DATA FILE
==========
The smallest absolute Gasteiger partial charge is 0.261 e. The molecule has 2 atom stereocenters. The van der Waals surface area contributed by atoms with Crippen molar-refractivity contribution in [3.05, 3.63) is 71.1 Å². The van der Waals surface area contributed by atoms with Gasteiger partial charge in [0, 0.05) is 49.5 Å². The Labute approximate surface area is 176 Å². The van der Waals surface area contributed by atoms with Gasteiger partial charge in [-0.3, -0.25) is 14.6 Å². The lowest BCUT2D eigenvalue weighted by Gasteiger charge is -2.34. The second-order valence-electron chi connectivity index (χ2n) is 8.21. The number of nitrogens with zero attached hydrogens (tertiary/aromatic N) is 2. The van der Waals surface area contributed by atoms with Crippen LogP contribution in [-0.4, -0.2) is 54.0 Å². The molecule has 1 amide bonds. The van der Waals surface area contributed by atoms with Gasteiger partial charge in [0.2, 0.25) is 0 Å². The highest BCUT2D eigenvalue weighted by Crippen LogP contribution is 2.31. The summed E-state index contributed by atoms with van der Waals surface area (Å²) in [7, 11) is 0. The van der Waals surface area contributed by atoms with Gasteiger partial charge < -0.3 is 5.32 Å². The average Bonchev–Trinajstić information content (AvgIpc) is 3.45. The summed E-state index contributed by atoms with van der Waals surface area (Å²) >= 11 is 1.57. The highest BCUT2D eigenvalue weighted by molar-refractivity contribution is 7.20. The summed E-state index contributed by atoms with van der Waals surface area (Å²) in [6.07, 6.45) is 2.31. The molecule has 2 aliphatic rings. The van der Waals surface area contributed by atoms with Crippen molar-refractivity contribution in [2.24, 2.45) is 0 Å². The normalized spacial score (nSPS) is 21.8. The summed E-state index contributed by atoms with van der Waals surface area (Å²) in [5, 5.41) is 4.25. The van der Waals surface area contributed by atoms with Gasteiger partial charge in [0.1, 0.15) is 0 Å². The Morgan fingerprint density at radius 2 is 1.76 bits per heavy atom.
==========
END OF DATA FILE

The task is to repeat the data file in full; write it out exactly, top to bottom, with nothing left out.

The smallest absolute Gasteiger partial charge is 0.261 e. The molecule has 2 atom stereocenters. The van der Waals surface area contributed by atoms with Crippen molar-refractivity contribution in [3.05, 3.63) is 71.1 Å². The van der Waals surface area contributed by atoms with Gasteiger partial charge in [0, 0.05) is 49.5 Å². The Labute approximate surface area is 176 Å². The van der Waals surface area contributed by atoms with Gasteiger partial charge in [-0.3, -0.25) is 14.6 Å². The lowest BCUT2D eigenvalue weighted by Gasteiger charge is -2.34. The second-order valence-electron chi connectivity index (χ2n) is 8.21. The number of nitrogens with zero attached hydrogens (tertiary/aromatic N) is 2. The van der Waals surface area contributed by atoms with Crippen LogP contribution in [-0.4, -0.2) is 54.0 Å². The molecule has 1 amide bonds. The van der Waals surface area contributed by atoms with Gasteiger partial charge in [0.2, 0.25) is 0 Å². The highest BCUT2D eigenvalue weighted by Crippen LogP contribution is 2.31. The summed E-state index contributed by atoms with van der Waals surface area (Å²) in [7, 11) is 0. The van der Waals surface area contributed by atoms with Gasteiger partial charge < -0.3 is 5.32 Å². The average Bonchev–Trinajstić information content (AvgIpc) is 3.45. The summed E-state index contributed by atoms with van der Waals surface area (Å²) >= 11 is 1.57. The highest BCUT2D eigenvalue weighted by molar-refractivity contribution is 7.20. The summed E-state index contributed by atoms with van der Waals surface area (Å²) in [6.07, 6.45) is 2.31. The molecule has 2 aliphatic rings. The van der Waals surface area contributed by atoms with Crippen molar-refractivity contribution in [2.24, 2.45) is 0 Å². The normalized spacial score (nSPS) is 21.8. The summed E-state index contributed by atoms with van der Waals surface area (Å²) in [5, 5.41) is 4.25. The van der Waals surface area contributed by atoms with Gasteiger partial charge in [0.1, 0.15) is 0 Å². The Morgan fingerprint density at radius 2 is 1.76 bits per heavy atom.